What does it do?
If you’re struggling with dry skin like I do, shea butter is a great alternative to traditional lotions or oils. It locks in moisture, softens rough patches, and I have experienced it clear up irritated spots. She butter can be applied to the skin of the body, your hair and face to fight dryness as well as the weakening of hair shafts. I do warn that it does not easily wash out of hair, so if you have dreadlocks like me it’s not a good option for the hair. In loose hair it works wonders. What’s great about the product is how long it can last. A little goes a long way, so you could potentially keep a jar of it for months to years without it spoiling.
There you have it! Have you tried shea butter? What oils or butters do you use to take care of your skin? Let me know in the comments!
“Bald head scallywag/ aint got no hair in the back/ gelled up, weaved up/ your hair is messed up!”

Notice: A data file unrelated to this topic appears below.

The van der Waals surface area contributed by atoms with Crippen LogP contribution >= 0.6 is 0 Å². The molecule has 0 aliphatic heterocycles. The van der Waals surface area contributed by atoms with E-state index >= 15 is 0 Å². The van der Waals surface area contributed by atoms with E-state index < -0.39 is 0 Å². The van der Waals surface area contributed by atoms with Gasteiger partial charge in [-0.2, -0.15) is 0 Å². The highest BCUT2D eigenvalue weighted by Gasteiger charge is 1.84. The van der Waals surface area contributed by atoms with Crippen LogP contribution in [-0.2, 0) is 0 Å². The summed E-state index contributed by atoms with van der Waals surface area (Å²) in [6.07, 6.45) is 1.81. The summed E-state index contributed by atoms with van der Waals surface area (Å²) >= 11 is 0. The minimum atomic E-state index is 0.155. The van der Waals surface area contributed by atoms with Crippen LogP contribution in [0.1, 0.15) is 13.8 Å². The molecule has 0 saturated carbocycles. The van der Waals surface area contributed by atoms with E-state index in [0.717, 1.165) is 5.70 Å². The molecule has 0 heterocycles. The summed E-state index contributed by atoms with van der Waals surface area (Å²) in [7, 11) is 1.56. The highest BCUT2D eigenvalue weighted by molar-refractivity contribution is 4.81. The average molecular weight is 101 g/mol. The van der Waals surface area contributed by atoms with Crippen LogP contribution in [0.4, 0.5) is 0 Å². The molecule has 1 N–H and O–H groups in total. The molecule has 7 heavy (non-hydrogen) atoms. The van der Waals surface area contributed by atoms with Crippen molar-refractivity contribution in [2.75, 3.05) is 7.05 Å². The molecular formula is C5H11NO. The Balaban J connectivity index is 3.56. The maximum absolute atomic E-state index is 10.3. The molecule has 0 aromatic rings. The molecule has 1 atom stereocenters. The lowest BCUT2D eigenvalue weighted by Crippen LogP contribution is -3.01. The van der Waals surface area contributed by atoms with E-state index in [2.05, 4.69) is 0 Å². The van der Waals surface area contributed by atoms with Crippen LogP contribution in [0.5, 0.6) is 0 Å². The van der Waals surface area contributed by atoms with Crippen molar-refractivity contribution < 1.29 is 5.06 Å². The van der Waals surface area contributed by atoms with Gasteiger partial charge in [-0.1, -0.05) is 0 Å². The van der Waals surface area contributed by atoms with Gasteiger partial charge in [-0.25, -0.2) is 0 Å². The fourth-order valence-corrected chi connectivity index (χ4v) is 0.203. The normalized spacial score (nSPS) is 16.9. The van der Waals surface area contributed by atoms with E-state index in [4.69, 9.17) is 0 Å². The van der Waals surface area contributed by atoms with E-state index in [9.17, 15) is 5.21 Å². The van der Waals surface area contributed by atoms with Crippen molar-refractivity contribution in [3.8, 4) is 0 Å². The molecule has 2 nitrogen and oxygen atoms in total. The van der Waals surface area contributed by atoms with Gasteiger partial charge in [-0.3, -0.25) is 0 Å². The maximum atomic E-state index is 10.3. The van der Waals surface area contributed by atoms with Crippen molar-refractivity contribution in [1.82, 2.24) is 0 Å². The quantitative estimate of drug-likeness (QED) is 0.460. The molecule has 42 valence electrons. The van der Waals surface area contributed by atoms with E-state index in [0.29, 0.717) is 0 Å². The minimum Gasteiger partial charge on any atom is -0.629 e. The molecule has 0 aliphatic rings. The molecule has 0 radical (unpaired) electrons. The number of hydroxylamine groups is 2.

These lyrics from “Chickenhead” by Project Pat haunted me as a teenager when I first heard them. I felt personally attacked by the imagery of a black woman with rough hair being ridiculed, because I had often looked at my own limp relaxed hair (that never seemed to grow beyond my ears )with resignation. It was so sparse that you could almost always see my scalp – I felt like I had one strand per square inch! For years I felt like relaxers weren’t working for me. Not only was the process painful, but the results left my crown looking like a mound of wet noodles. I usually ran around in box braids during the summer and for sports, but even those weren’t all they were cracked up to be. After hours sitting between a stylists’ legs, powerless as my edges were demolished, I was ready to run away from home. Nothing we did to my hair made me feel like I was me . I always felt like I was occupying a costume of what a young lady should look like.